Since the launch of the Human Genome Project nearly three decades ago, genomics has progressed from an emerging discipline to a vital area of biomedical research and a growing component of medical care, with far-reaching implications for society. The National Human Genome Research Institute (NHGRI) has played a critical role in this expansion of genomics, catalyzing its use in the research supported by the National Institutes of Health, where nearly all institutes and centers are now using genomics to advance their research, as well as in the private sector and in countries around the world.
NHGRI has a rich history of developing strategic plans that have shaped the field of genomics. Our strategic planning during the Human Genome Project (1990-2003) focused on establishing a more complete understanding of the structure of the human genome. NHGRI's 2003 strategic plan focused on expanding the connections of genomics to biology, health and society. Later, NHGRI's 2011 strategic plan described a more complete and ambitious progression from fundamental knowledge of genome structure and function to the fostering of genomic medicine as a key element of contemporary healthcare.
With a new decade rapidly approaching and genomic advances occurring at a breathtaking pace, NHGRI decided to launch a new round of strategic planning - one that aims to produce a new strategic plan in late 2020. This "2020 vision for genomics" will detail the most exciting opportunities for genomics research and its application to human health and disease at the dawn of the new decade. Broad input from NHGRI's diverse set of stakeholders will be critical for success in developing this new strategic plan. Therefore, we endeavor to engage with diverse communities through multiple channels, including workshops, town halls, social media conversations and more.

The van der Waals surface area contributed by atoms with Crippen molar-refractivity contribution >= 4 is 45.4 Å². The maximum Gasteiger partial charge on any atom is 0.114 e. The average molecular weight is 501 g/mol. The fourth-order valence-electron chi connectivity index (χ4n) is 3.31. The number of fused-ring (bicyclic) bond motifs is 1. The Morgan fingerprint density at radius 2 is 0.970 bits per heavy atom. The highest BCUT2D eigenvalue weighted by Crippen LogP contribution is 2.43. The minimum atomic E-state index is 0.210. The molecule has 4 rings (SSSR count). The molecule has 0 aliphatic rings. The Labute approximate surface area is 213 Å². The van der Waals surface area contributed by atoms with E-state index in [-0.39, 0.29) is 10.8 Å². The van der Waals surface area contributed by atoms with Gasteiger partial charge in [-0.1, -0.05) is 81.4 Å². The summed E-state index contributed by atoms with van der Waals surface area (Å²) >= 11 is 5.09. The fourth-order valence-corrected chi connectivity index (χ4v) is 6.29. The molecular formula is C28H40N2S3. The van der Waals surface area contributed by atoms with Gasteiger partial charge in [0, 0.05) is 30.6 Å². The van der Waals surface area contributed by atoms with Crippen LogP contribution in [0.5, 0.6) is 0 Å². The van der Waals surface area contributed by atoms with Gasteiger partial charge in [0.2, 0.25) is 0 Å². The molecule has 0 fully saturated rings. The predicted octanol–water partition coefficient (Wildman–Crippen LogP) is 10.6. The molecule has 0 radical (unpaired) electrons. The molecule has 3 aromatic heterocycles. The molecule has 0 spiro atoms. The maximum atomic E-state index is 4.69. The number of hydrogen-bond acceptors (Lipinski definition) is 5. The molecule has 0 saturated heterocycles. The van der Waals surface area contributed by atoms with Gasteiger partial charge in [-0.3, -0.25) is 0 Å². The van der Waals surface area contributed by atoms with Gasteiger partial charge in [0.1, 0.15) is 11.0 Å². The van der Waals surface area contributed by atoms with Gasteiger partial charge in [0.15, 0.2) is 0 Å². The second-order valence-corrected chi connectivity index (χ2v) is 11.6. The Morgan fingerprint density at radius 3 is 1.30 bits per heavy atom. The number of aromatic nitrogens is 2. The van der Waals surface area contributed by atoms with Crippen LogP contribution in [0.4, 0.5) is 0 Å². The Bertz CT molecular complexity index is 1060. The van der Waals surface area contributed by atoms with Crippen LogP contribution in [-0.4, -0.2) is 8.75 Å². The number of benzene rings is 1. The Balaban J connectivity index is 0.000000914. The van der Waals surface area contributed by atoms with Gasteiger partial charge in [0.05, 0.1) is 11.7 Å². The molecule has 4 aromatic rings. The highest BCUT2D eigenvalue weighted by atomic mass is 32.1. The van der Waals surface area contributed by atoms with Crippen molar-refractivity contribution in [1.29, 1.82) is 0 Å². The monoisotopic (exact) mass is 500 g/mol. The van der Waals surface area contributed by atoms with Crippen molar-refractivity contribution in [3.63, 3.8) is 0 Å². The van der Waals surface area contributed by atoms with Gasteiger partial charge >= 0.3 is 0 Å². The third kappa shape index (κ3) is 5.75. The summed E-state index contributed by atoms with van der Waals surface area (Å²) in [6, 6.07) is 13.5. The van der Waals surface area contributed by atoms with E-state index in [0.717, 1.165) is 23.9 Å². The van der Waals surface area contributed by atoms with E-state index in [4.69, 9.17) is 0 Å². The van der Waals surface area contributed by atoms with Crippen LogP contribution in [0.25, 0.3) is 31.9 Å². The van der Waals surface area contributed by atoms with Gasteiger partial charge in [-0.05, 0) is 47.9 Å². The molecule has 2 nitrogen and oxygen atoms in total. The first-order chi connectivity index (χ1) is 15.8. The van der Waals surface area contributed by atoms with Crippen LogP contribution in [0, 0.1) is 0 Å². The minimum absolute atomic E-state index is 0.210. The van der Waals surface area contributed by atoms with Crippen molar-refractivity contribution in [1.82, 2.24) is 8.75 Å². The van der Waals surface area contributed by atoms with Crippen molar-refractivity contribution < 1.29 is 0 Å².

The current round of NHGRI strategic planning officially began on February 12, 2018, with a presentation by institute director, Eric Green, M.D., Ph.D., at the 82
In developing NHGRI's 2020 strategic plan, NHGRI aims to identify, lead, and support paradigm-shifting areas of genomics that will expand the field into new frontiers and enable novel applications to human health and disease. In developing the strategic plan, we aim to be the driving force for highly impactful and broadly applicable progress in genomics that empowers the efforts of other individuals and organizations (many of whom are working at the forefront of their areas of interest).
The institute's organizational mantra, THE FOREFRONT OF GENOMICS
We expect to prioritize discussions of newly emerging areas of genomics, such as those that are not well-defined, lack significant investments, and are not specific to particular diseases or physiological systems. Prototypic examples of these areas include, but are not limited to: genomic technology development; genomic variation and its functional consequences; interactions between the genome and the environment; general aspects of using genomic information in clinical care; research and clinical training; policy development and implementation to enhance data sharing; and the ethical, legal and social implications of genomics.
We expect to include areas in which NHGRI will share leadership, involvement and funding to support the research. Within these "intermediary areas," we believe there are continued opportunities to make important contributions, often in collaboration with research or funding partners, particularly if the goals described in the strategic plan cannot be fully accomplished by NHGRI funding alone. Two representative examples of intermediary areas are: (1) the genomic basis of rare and common disease (and their clinical management), and (2) computational genomics and data science. In both areas, NHGRI has been heavily involved for many years, as have other funding organizations.
We expect to deemphasize areas that are well-established or are being sufficiently funded by other organizations. Though these areas remain important, they are not in need of NHGRI's unique capabilities and attention. In some cases, these will reflect areas that the Institute once emphasized and funded, but for which progress now makes it most appropriate for other organizations to lead future planning and/or funding. Rapidly blossoming fields, such as cancer genomics, microbial genomics and microbiome research, are examples of the research areas in which NHGRI is no longer playing a major role, though we were involved in shaping and supporting these fields in their initial phases.
In order to organize our conversations with scientific and other communities, we initially plan to explore opportunities in the five areas listed below. While new and cross-cutting areas will almost certainly emerge during the strategic planning process, we believe these five areas will provide an effective framework for capturing the initial input.
Last Updated: August 21, 2018